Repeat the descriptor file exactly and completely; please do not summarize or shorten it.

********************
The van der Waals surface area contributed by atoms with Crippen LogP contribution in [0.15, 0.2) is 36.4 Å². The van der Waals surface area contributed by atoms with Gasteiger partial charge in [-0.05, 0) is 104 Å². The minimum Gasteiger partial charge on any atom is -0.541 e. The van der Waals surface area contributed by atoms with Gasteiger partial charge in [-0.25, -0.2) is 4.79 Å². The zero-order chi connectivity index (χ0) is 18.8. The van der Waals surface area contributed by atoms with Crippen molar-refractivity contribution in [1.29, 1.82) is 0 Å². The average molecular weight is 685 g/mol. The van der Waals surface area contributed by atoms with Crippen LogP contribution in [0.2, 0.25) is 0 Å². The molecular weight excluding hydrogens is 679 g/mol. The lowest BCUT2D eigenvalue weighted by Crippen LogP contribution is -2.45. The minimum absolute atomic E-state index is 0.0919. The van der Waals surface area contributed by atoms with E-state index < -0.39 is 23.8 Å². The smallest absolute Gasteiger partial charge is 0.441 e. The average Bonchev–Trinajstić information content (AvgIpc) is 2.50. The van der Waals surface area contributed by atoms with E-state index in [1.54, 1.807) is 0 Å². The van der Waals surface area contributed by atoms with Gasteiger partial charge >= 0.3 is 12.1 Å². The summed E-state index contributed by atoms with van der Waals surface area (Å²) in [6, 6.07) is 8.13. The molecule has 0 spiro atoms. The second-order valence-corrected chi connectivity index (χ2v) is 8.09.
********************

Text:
The van der Waals surface area contributed by atoms with Crippen LogP contribution in [0.15, 0.2) is 36.4 Å². The van der Waals surface area contributed by atoms with Gasteiger partial charge in [-0.05, 0) is 104 Å². The minimum Gasteiger partial charge on any atom is -0.541 e. The van der Waals surface area contributed by atoms with Gasteiger partial charge in [-0.25, -0.2) is 4.79 Å². The zero-order chi connectivity index (χ0) is 18.8. The van der Waals surface area contributed by atoms with Crippen molar-refractivity contribution in [1.29, 1.82) is 0 Å². The average molecular weight is 685 g/mol. The van der Waals surface area contributed by atoms with Crippen LogP contribution in [0.2, 0.25) is 0 Å². The molecular weight excluding hydrogens is 679 g/mol. The lowest BCUT2D eigenvalue weighted by Crippen LogP contribution is -2.45. The minimum absolute atomic E-state index is 0.0919. The van der Waals surface area contributed by atoms with E-state index < -0.39 is 23.8 Å². The smallest absolute Gasteiger partial charge is 0.441 e. The average Bonchev–Trinajstić information content (AvgIpc) is 2.50. The van der Waals surface area contributed by atoms with E-state index in [1.54, 1.807) is 0 Å². The van der Waals surface area contributed by atoms with Gasteiger partial charge >= 0.3 is 12.1 Å². The summed E-state index contributed by atoms with van der Waals surface area (Å²) in [6, 6.07) is 8.13. The molecule has 0 spiro atoms. The second-order valence-corrected chi connectivity index (χ2v) is 8.09.